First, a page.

If China’s economic growth were to be hit by trade tensions with the U.S., the effect would be felt only later in this year, JPMorgan said Wednesday.
That’s because extensive negotiations have to be carried out by the two economic giants to iron out frictions that have seen both threatening tariffs on each other’s products, according to Haibin Zhu, JPMorgan’s chief China economist. And they’re likely to head off a trade war.
“We’re expecting a bumpy road to negotiations, so probably not full-scale trade war. But we also don’t expect the trade dispute between the two countries to be resolved very quickly,” he told CNBC’s “Capital Connection.”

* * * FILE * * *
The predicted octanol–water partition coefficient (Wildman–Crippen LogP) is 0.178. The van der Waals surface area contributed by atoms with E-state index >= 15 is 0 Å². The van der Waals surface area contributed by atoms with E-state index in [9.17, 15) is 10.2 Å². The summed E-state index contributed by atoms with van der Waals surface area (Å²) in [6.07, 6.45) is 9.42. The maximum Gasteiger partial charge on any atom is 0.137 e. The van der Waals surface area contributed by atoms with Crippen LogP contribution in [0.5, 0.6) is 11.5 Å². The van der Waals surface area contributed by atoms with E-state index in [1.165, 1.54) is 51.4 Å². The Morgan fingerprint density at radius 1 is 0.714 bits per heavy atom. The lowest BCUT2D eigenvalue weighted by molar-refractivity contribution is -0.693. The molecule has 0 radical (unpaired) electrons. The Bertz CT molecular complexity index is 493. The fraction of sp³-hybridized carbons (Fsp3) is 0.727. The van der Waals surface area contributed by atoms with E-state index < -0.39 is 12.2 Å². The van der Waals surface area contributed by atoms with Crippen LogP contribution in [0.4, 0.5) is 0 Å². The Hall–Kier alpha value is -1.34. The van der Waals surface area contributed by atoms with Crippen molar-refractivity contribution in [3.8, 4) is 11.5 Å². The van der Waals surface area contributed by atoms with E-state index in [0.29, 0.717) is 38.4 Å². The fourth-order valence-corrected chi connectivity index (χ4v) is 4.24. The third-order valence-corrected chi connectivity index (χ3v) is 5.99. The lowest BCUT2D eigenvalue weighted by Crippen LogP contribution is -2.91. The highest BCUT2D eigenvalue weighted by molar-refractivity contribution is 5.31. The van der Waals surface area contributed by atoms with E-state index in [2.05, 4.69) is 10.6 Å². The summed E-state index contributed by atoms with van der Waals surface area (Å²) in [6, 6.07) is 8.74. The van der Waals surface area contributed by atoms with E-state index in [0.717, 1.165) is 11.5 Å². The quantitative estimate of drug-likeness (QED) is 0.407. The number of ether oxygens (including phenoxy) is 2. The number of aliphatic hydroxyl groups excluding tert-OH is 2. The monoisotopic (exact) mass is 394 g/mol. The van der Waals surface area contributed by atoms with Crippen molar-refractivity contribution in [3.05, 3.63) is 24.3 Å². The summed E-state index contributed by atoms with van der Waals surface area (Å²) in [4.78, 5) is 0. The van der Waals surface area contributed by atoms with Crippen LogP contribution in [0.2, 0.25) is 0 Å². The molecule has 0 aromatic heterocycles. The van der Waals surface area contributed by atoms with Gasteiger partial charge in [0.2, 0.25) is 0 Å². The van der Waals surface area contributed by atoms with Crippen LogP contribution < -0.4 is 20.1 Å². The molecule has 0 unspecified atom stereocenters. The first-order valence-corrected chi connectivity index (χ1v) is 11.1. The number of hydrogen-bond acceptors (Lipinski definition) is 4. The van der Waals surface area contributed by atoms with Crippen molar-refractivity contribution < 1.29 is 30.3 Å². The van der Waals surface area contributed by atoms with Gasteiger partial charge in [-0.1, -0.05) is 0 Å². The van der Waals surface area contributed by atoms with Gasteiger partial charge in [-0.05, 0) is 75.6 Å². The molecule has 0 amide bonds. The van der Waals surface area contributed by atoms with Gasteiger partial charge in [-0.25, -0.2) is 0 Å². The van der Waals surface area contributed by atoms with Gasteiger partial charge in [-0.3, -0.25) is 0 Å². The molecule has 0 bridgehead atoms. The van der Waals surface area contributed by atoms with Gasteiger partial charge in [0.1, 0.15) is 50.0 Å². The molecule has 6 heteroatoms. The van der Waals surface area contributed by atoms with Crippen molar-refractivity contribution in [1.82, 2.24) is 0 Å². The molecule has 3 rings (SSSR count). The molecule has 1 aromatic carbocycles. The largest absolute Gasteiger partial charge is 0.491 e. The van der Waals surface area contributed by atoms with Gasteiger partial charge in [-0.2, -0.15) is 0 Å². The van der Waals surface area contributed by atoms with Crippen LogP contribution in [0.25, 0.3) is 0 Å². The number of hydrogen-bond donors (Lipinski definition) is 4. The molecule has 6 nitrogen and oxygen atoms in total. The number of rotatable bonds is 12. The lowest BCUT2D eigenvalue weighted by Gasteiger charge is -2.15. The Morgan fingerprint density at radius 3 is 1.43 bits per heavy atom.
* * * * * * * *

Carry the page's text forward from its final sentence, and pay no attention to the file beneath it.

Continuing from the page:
“And it probably won’t affect immediate growth outlook, but it may have some net impact — say the end of this year or 2019,” he added.
Among the issues that the two largest economies in the world have to negotiate, it’s the non-tariff agenda — such as intellectual property protection and technology transfer — that would be more challenging, Zhu noted.
China on Tuesday claimed that it saw 6.8 percent growth in the first quarter, exceeding expectations of 6.7 percent.
“If you look at the first-quarter GDP report, the positive news is that China’s growth momentum is still quite assuring at this stage,” Zhu said. “Particularly domestic economic activity is on a very solid growth pace.”